DOES WATER FLOW INFLUENCE EVERGLADES LANDSCAPE PATTERNS?

Committee on Restoration of the Greater Everglades Ecosystem

Water Science and Technology Board

Board on Environmental Studies and Toxicology

Division on Earth and Life Studies

NATIONAL RESEARCH COUNCIL
OF THE NATIONAL ACADEMIES

THE NATIONAL ACADEMIES PRESS
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DOES WATER FLOW INFLUENCE EVERGLADES LANDSCAPE PATTERNS? Committee on Restoration of the Greater Everglades Ecosystem Water Science and Technology Board Board on Environmental Studies and Toxicology Division on Earth and Life Studies NATIONAL RESEARCH COUNCIL OF THE NATIONAL ACADEMIES THE NATIONAL ACADEMIES PRESS Washington, D.C. www.nap.edu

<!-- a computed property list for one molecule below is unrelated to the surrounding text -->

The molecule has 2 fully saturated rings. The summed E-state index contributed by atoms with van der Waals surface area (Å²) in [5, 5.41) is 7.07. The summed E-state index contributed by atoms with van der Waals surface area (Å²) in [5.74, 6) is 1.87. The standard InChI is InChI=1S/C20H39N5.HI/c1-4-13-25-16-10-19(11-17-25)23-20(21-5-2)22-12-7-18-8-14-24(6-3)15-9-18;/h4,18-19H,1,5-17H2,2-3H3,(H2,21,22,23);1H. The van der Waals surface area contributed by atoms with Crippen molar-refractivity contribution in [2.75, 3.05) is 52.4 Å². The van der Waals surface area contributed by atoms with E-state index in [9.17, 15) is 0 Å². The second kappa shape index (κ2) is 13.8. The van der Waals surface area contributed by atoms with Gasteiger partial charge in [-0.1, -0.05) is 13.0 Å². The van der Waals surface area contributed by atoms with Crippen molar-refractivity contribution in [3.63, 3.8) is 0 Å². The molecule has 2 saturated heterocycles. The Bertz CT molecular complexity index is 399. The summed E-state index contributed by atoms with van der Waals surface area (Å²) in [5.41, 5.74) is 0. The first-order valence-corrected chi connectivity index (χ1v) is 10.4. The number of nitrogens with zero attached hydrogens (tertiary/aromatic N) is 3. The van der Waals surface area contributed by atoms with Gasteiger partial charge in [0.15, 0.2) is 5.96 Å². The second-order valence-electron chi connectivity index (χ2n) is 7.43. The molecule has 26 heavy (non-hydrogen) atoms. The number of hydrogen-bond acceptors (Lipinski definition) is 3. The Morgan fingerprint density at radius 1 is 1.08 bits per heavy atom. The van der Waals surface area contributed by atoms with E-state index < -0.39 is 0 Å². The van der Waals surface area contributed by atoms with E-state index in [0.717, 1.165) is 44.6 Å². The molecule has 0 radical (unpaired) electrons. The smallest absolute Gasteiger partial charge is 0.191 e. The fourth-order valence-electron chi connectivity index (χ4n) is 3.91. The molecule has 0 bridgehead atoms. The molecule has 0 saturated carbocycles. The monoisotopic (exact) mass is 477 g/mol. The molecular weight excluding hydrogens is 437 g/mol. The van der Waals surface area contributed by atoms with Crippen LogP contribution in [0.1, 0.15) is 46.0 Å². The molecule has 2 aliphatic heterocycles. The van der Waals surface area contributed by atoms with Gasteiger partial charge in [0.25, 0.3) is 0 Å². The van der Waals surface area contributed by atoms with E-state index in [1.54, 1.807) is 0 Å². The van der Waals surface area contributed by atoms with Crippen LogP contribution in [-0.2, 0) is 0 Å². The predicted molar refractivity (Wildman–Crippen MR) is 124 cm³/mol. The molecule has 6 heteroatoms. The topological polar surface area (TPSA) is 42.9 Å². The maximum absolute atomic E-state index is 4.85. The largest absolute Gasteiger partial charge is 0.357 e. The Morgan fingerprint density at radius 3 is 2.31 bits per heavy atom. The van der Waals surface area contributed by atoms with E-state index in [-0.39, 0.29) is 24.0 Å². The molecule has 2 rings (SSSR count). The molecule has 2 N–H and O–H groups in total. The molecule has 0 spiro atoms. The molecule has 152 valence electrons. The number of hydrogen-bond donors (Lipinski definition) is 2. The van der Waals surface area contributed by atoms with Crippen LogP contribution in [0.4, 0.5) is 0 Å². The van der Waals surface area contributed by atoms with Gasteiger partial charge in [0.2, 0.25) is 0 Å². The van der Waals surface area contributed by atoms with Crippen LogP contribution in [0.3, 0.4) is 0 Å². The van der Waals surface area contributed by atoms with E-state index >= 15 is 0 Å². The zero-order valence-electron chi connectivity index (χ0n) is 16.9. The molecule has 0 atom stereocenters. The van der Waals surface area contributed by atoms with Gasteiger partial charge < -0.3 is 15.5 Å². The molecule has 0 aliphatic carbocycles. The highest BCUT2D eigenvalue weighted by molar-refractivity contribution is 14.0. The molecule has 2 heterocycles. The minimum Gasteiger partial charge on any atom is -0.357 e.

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THE NATIONAL ACADEMIES PRESS 500 Fifth Street, N.W. Washington, DC 20001 NOTICE: The project that is the subject of this report was approved by the Governing Board of the National Research Council, whose members are drawn from the councils of the National Academy of Sciences, the National Academy of Engineering, and the Institute of Medicine. The members of the committee responsible for the report were chosen for their special competences and with regard for appropriate balance. Supported by the South Florida Ecosystem Restoration Task Force, U.S. Department of the Interior, under assistance of Cooperative Agreement No. 5280-9-9029, and U.S. Army Corps of Engineers. The views and conclusions contained in this document are those of the authoring committee and should not be interpreted as representing the official policies, either expressed or implied, of the U. S. Government. International Standard Book Number 0-309-08963-8 (Book) International Standard Book Number 0-309-52554-3 (PDF) Additional copies of this report are available from the National Academies Press, 500 Fifth Street, N.W., Lockbox 285, Washington, DC 20055; (800) 624-6242 or (202) 334-3313 (in the Washington metropolitan area); Internet, http://www.nap.edu Copyright 2003 by the National Academy of Sciences. All rights reserved. Printed in the United States of America